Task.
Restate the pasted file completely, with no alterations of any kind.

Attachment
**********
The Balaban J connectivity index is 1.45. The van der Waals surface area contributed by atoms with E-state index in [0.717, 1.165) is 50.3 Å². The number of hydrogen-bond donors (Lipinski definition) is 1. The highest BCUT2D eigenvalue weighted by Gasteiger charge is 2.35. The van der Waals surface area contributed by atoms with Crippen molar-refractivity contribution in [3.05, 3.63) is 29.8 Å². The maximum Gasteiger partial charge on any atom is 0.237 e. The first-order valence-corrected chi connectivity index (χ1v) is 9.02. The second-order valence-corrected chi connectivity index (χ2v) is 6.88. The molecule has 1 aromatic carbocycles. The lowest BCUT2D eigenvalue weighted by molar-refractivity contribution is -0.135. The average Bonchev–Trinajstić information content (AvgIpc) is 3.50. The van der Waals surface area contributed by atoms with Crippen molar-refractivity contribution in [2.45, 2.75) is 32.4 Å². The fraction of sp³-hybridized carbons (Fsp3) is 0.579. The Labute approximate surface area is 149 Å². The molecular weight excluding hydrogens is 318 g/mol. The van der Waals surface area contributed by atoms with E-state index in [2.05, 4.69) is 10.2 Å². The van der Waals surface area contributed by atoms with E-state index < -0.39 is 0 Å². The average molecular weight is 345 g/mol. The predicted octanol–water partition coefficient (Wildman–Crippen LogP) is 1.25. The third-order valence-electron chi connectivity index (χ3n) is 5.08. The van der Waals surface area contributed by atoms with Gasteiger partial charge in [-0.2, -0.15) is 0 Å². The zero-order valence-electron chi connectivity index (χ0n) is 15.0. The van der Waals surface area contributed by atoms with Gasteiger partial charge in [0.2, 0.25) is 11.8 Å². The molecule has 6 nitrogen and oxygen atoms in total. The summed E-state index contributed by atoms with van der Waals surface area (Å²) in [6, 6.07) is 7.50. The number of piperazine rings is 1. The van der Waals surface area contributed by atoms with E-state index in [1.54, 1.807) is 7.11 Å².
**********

The Balaban J connectivity index is 1.45. The van der Waals surface area contributed by atoms with E-state index in [0.717, 1.165) is 50.3 Å². The number of hydrogen-bond donors (Lipinski definition) is 1. The highest BCUT2D eigenvalue weighted by Gasteiger charge is 2.35. The van der Waals surface area contributed by atoms with Crippen molar-refractivity contribution in [3.05, 3.63) is 29.8 Å². The maximum Gasteiger partial charge on any atom is 0.237 e. The first-order valence-corrected chi connectivity index (χ1v) is 9.02. The second-order valence-corrected chi connectivity index (χ2v) is 6.88. The molecule has 1 aromatic carbocycles. The lowest BCUT2D eigenvalue weighted by molar-refractivity contribution is -0.135. The average Bonchev–Trinajstić information content (AvgIpc) is 3.50. The van der Waals surface area contributed by atoms with Crippen molar-refractivity contribution in [2.45, 2.75) is 32.4 Å². The fraction of sp³-hybridized carbons (Fsp3) is 0.579. The Labute approximate surface area is 149 Å². The molecular weight excluding hydrogens is 318 g/mol. The van der Waals surface area contributed by atoms with E-state index in [2.05, 4.69) is 10.2 Å². The van der Waals surface area contributed by atoms with E-state index < -0.39 is 0 Å². The average molecular weight is 345 g/mol. The predicted octanol–water partition coefficient (Wildman–Crippen LogP) is 1.25. The third-order valence-electron chi connectivity index (χ3n) is 5.08. The van der Waals surface area contributed by atoms with Gasteiger partial charge in [-0.2, -0.15) is 0 Å². The zero-order valence-electron chi connectivity index (χ0n) is 15.0. The van der Waals surface area contributed by atoms with Gasteiger partial charge in [0.2, 0.25) is 11.8 Å². The molecule has 6 nitrogen and oxygen atoms in total. The summed E-state index contributed by atoms with van der Waals surface area (Å²) in [6, 6.07) is 7.50. The number of piperazine rings is 1. The van der Waals surface area contributed by atoms with E-state index in [1.54, 1.807) is 7.11 Å².